- Spreading the use of Standard Access and Wayleaves, building on the work to date;
- Brokering agreements between landlord and network providers on good practice to ensure that mutually beneficial reform of the electronic communications code leads to a rapid improvement in the number and location of the wayleaves, masts and aerial sites on offer and/or co-investment in infrastructure to meet the known/expected needs of business tenants as well as of consumers and their children;
- Ensuring support and publicity for local authority best practice planning and regulatory processes and securing active support from planning inspectors for those copying them;
- Business rates based on a proportion of actual revenues rather than a tone list based on historic fictions contributed by those who have been able to bypass its use for their own networks; [Others want a “holiday” or wholesale scrapping but my father, who had started his civil service career in the Valuation Office, drove a successful campaign to reform the application of business rates to voluntary sports clubs and playing fields by demonstrating that a reversion to the basic principles of the rating system can produce better, fairer and faster results than trying to over-turn it].
- The creation of shared services to map the availability of backhaul and help turn PIA (physical infrastructure access) into a well informed, service driven, customer oriented, competitive market.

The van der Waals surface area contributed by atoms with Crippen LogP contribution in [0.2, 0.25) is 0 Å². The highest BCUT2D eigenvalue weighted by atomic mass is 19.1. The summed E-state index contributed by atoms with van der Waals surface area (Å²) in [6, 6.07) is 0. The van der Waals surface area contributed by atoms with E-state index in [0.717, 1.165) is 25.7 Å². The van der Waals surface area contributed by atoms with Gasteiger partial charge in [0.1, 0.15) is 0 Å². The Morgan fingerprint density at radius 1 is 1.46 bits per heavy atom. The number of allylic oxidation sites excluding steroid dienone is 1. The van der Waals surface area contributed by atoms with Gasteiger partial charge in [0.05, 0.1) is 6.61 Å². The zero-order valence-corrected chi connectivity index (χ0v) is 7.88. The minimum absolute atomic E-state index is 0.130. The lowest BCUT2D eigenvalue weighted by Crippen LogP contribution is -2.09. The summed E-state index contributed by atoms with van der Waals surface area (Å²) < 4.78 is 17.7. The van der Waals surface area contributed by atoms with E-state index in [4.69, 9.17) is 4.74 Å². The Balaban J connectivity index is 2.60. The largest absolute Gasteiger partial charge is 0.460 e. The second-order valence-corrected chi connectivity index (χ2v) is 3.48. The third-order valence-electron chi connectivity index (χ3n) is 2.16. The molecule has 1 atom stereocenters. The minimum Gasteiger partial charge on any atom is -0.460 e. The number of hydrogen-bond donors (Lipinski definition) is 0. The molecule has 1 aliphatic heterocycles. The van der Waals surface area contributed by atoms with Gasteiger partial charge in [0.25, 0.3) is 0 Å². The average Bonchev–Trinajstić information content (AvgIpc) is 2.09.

- Publicity for case studies of the use of fixed and mobile broadband to help local authorities deliver better services at lower costs without the need for up-front investment which they cannot afford. [Local authorities are almost totally focused on a mix of cost reduction and revenue generation. We need to harness that focus not piss in the wind trying to change it].
The list may change by the time I come to blog on what comes out of the meeting.
What will happen next?
I have a two main roles in this exercise.
- To identify which participants are willing to present which plans to a meeting with Conservative MPs on 6th September, in the knowledge that they will expected to help deliver on the implementation.
- To identify which channels they wish to use to organise co-operation on delivery, including liaison with officials and politicians.
How can you get involved?
I am pleased that a couple of those expected to participate are already working on plans to use Digital Policy Alliance sub-groups to handle all-party co-operation and to provide a neutral umbrella for professional/commercial co-operation. Those sub-groups will be open to all members of the Digital Policy Alliance. Please e-mail them, not me, for an invitation to join.
If you wish to be active at the political level via the Digital Infrastructure Group of the Conservative Technology Forum, please join before contacting me because I will be handing the follow up to others to progress after the party conference. I will then be focused on Skills, and particularly Cyber Security skills until my term of office comes to an end next year.